Households at risk of homelessness after no-fault evictions up by 37%

Households at risk of homelessness after no-fault evictions up by 37%
Some 5,260 households were threatened with homelessness after receiving a Section 21 notice in the run-up to Christmas, Government figures show.

The number of privately renting households at risk of becoming homeless after being served a so-called “no-fault” eviction notice is up by more than a third from before the coronavirus pandemic, figures show.

Some 5,260 households were threatened with homelessness after receiving a Section 21 notice in the run-up to Christmas, according to figures from the Department for Levelling Up, Housing and Communities (DLUHC).

This is up 18.5% from the previous quarter and a rise of 37.3% compared with the same period in 2019.

When the coronavirus pandemic hit in early 2020, measures were introduced to protect tenants in the private rental system from losing their homes.

These included a temporary ban on evictions, which was lifted from May 2021.

A Section 21 no-fault eviction allows landlords to evict a tenant without having to give a reason.

The Government promised to end such notices in 2019, and charities are calling on it to honour its pledge by committing to a Renters’ Reform Bill this spring.

Overall, 33,800 households were assessed as homeless, and 31,090 as threatened with homelessness and owed support between October and December – similar to the same period in 2020.

This includes 8,410 homeless families with children – up 17.6% from the same quarter last year and slightly above the same period in 2019.

If landlords follow the process, as it stands they can turf people out of their homes for no reason – and tenants are powerless to do anything about it

Polly Neate

Loss of a private tenancy was the main trigger for those at risk of becoming homeless, affecting 11,380 households (36.5% of the total).

This has doubled from the same quarter last year, which the Government said is likely to reflect the removal of restrictions on private rented sector evictions.

For those who were homeless, family and friends no longer being willing or able to accommodate them was the most common reason.

This was followed by domestic abuse, with 5,790 households – up 17.9% from the same quarter last year and by 37.5% from the same period in 2019.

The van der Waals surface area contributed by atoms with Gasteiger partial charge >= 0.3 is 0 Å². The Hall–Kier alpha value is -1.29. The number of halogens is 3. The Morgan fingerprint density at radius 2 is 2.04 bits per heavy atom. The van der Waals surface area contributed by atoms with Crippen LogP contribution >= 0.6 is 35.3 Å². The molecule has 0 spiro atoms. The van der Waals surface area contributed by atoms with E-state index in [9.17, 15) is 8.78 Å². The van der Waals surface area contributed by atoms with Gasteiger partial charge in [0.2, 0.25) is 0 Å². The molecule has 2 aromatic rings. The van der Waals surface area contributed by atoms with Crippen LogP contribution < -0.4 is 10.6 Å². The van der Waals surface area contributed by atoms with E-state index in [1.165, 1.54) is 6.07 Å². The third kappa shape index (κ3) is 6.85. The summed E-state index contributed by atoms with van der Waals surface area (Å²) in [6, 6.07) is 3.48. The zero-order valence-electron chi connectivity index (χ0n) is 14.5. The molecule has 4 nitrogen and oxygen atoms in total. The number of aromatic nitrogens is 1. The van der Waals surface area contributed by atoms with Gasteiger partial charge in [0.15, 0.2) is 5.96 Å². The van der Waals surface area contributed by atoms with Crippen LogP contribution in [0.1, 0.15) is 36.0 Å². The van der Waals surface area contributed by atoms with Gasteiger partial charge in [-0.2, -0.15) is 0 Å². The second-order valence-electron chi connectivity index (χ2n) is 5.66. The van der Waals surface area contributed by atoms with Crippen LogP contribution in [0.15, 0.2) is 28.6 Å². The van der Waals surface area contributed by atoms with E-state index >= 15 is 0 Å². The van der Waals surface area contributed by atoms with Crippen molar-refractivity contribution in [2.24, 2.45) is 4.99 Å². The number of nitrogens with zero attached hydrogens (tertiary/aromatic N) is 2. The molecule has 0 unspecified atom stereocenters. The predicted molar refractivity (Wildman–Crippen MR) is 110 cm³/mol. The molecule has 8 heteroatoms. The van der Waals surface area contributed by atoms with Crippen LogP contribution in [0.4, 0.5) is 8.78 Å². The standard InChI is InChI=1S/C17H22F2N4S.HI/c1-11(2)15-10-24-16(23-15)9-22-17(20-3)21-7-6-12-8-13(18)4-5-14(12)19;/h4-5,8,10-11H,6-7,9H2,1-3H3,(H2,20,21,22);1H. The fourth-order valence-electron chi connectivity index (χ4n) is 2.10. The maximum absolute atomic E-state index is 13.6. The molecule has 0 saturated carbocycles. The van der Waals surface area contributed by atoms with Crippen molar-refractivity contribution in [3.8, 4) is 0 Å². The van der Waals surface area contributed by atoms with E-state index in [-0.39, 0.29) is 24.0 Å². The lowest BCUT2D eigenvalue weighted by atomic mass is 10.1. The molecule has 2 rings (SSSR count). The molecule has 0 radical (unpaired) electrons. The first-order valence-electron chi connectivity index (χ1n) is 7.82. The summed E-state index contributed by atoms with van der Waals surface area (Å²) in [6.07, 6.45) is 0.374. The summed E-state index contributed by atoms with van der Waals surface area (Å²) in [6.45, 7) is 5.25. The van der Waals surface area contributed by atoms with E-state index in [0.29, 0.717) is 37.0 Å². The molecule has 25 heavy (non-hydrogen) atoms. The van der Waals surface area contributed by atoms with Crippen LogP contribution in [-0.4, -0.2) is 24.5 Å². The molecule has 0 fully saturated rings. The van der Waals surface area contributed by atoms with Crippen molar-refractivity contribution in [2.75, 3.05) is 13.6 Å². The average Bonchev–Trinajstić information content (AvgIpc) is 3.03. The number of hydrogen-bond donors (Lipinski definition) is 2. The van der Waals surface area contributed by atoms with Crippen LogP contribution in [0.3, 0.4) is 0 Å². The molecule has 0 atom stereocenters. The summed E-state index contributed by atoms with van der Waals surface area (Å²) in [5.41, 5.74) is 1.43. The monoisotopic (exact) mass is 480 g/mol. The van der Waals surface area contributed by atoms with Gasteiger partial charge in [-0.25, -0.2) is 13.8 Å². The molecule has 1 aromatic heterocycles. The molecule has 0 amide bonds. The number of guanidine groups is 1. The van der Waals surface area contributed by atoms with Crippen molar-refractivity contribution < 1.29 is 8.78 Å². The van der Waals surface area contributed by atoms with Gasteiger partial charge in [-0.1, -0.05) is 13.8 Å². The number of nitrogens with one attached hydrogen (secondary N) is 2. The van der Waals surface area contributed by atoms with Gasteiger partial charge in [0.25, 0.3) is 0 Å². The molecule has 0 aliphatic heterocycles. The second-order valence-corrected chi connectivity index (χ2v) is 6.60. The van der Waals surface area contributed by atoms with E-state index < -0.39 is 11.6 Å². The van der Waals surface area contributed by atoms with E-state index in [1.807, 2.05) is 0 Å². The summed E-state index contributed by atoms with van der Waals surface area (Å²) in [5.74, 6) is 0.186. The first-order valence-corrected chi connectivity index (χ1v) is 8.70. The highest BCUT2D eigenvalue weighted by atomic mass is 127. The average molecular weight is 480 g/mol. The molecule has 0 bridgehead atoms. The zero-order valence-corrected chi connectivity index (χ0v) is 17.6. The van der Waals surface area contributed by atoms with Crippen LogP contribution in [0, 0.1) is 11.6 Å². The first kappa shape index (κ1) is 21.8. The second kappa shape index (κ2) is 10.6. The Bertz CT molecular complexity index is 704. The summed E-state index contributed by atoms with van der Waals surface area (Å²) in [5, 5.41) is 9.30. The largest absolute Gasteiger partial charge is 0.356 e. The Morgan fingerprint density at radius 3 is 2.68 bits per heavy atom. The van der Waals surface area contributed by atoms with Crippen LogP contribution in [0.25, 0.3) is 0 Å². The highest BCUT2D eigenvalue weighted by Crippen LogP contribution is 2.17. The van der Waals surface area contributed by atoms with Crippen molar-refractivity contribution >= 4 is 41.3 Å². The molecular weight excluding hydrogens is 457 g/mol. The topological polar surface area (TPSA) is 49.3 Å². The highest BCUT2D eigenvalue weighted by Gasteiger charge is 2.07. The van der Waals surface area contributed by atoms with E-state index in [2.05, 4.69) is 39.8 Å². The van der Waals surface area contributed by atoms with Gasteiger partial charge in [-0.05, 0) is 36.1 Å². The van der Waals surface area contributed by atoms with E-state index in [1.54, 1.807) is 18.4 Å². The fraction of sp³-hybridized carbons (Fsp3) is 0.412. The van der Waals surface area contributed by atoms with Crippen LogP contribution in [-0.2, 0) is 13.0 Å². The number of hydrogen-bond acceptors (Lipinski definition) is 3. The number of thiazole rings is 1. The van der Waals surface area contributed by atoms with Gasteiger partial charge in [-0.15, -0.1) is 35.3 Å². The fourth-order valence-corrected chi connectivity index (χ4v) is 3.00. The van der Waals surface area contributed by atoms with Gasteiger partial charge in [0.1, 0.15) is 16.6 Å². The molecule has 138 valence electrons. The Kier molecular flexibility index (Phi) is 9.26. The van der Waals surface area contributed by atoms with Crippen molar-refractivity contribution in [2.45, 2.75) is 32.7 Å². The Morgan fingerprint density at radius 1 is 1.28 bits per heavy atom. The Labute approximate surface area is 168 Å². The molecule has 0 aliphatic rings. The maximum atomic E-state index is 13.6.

Polly Neate, chief executive of Shelter, said the Government must bring forward a Renters’ Reform Bill and “put Section 21 on the scrapheap where it belongs”.

She said: “These are real people who’ve been chewed up and spat out by our broken private renting system, and now face an uphill battle to find somewhere to call home again.

“Our emergency helpline is inundated with calls from people whose lives have been thrown into chaos by unexpected and unfair evictions.

“If landlords follow the process, as it stands they can turf people out of their homes for no reason – and tenants are powerless to do anything about it.”

Fiona and her two children are facing homelessness in Torquay after being served a Section 21 notice.

The 35-year-old, who works full time, has not been able to find another home and is “panicking every day”.

She said: “I don’t know where to turn. I have been to my council and applied for social housing but I’m not getting anywhere.

“My family are scared and anxious – we are constantly waking up stressed that we have nowhere to live.”

Homeless Link, the national membership charity for frontline homelessness organisations in England, said legislation must urgently address the rise in evictions to give tenants “more security in the turbulent months ahead”.

Chief executive Rick Henderson said: “The huge rise in evictions from the private rented sector is very worrying, especially as the pressures of the cost-of-living crisis are already being felt in households across the country and will likely lead to a further rise in the coming months.

“Local authorities and homeless services will do everything they can to prevent or end people’s homelessness, but a huge shortage of affordable accommodation makes this very difficult.”

A DLUHC spokesperson said: “These figures show the action we’re taking to tackle homelessness is already having an impact – the Homelessness Reduction Act has prevented over 475,000 households from becoming homeless or supported them to settled accommodation since 2018 and we’re building on that success with £316 million funding this year.

“The government is providing a £22 billion package to help households with rising costs and we will bring forward reforms to support renters, including ending Section 21 ‘no-fault’ evictions.”

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